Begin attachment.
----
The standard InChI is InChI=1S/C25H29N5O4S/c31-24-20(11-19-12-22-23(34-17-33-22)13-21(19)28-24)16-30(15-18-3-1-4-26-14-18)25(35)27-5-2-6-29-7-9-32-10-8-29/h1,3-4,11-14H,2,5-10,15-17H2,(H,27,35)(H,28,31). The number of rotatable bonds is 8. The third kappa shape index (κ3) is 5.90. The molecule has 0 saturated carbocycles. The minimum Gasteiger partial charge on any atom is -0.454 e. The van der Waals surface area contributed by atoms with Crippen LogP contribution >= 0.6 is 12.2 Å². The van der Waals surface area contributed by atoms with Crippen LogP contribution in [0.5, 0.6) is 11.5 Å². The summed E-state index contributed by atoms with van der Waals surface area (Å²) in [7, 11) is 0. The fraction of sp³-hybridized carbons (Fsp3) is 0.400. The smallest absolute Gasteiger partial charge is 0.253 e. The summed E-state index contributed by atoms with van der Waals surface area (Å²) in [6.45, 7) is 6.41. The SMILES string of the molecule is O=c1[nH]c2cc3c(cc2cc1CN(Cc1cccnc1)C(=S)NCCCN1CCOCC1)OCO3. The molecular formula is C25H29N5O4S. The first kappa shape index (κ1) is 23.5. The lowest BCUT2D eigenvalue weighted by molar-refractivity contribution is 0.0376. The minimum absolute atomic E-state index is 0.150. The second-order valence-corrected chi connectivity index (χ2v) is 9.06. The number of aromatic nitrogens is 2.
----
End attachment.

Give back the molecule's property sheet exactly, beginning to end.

The standard InChI is InChI=1S/C25H29N5O4S/c31-24-20(11-19-12-22-23(34-17-33-22)13-21(19)28-24)16-30(15-18-3-1-4-26-14-18)25(35)27-5-2-6-29-7-9-32-10-8-29/h1,3-4,11-14H,2,5-10,15-17H2,(H,27,35)(H,28,31). The number of rotatable bonds is 8. The third kappa shape index (κ3) is 5.90. The molecule has 0 saturated carbocycles. The minimum Gasteiger partial charge on any atom is -0.454 e. The van der Waals surface area contributed by atoms with Crippen LogP contribution >= 0.6 is 12.2 Å². The van der Waals surface area contributed by atoms with Crippen LogP contribution in [0.5, 0.6) is 11.5 Å². The summed E-state index contributed by atoms with van der Waals surface area (Å²) in [7, 11) is 0. The fraction of sp³-hybridized carbons (Fsp3) is 0.400. The smallest absolute Gasteiger partial charge is 0.253 e. The summed E-state index contributed by atoms with van der Waals surface area (Å²) in [6.45, 7) is 6.41. The SMILES string of the molecule is O=c1[nH]c2cc3c(cc2cc1CN(Cc1cccnc1)C(=S)NCCCN1CCOCC1)OCO3. The molecular formula is C25H29N5O4S. The first kappa shape index (κ1) is 23.5. The lowest BCUT2D eigenvalue weighted by molar-refractivity contribution is 0.0376. The minimum absolute atomic E-state index is 0.150. The second-order valence-corrected chi connectivity index (χ2v) is 9.06. The number of aromatic nitrogens is 2.